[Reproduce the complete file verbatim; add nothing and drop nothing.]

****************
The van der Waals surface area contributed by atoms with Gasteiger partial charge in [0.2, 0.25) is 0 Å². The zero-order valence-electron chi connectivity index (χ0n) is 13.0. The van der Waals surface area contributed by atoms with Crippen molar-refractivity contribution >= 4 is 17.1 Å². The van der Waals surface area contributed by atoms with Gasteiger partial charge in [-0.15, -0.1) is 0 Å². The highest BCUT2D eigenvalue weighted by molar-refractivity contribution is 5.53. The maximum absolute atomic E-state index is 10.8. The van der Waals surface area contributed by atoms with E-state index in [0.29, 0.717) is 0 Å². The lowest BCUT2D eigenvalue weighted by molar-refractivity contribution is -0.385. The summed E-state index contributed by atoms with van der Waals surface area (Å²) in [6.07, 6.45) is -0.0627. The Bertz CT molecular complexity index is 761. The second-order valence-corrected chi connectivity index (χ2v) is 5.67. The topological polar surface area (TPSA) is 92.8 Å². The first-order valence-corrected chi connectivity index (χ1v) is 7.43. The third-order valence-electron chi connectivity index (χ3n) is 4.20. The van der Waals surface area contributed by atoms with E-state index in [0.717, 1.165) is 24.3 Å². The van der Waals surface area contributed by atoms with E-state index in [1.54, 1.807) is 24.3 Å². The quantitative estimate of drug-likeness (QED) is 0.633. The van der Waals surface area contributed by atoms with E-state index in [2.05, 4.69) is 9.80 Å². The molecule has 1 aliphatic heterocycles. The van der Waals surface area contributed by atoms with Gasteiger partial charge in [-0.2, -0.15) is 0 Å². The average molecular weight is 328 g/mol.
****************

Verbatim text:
The van der Waals surface area contributed by atoms with Gasteiger partial charge in [0.2, 0.25) is 0 Å². The zero-order valence-electron chi connectivity index (χ0n) is 13.0. The van der Waals surface area contributed by atoms with Crippen molar-refractivity contribution >= 4 is 17.1 Å². The van der Waals surface area contributed by atoms with Gasteiger partial charge in [-0.15, -0.1) is 0 Å². The highest BCUT2D eigenvalue weighted by molar-refractivity contribution is 5.53. The maximum absolute atomic E-state index is 10.8. The van der Waals surface area contributed by atoms with E-state index in [0.29, 0.717) is 0 Å². The lowest BCUT2D eigenvalue weighted by molar-refractivity contribution is -0.385. The summed E-state index contributed by atoms with van der Waals surface area (Å²) in [6.07, 6.45) is -0.0627. The Bertz CT molecular complexity index is 761. The second-order valence-corrected chi connectivity index (χ2v) is 5.67. The topological polar surface area (TPSA) is 92.8 Å². The first-order valence-corrected chi connectivity index (χ1v) is 7.43. The third-order valence-electron chi connectivity index (χ3n) is 4.20. The van der Waals surface area contributed by atoms with E-state index in [0.717, 1.165) is 24.3 Å². The van der Waals surface area contributed by atoms with E-state index in [1.54, 1.807) is 24.3 Å². The quantitative estimate of drug-likeness (QED) is 0.633. The van der Waals surface area contributed by atoms with E-state index in [2.05, 4.69) is 9.80 Å². The molecule has 1 aliphatic heterocycles. The van der Waals surface area contributed by atoms with Gasteiger partial charge in [-0.2, -0.15) is 0 Å². The average molecular weight is 328 g/mol.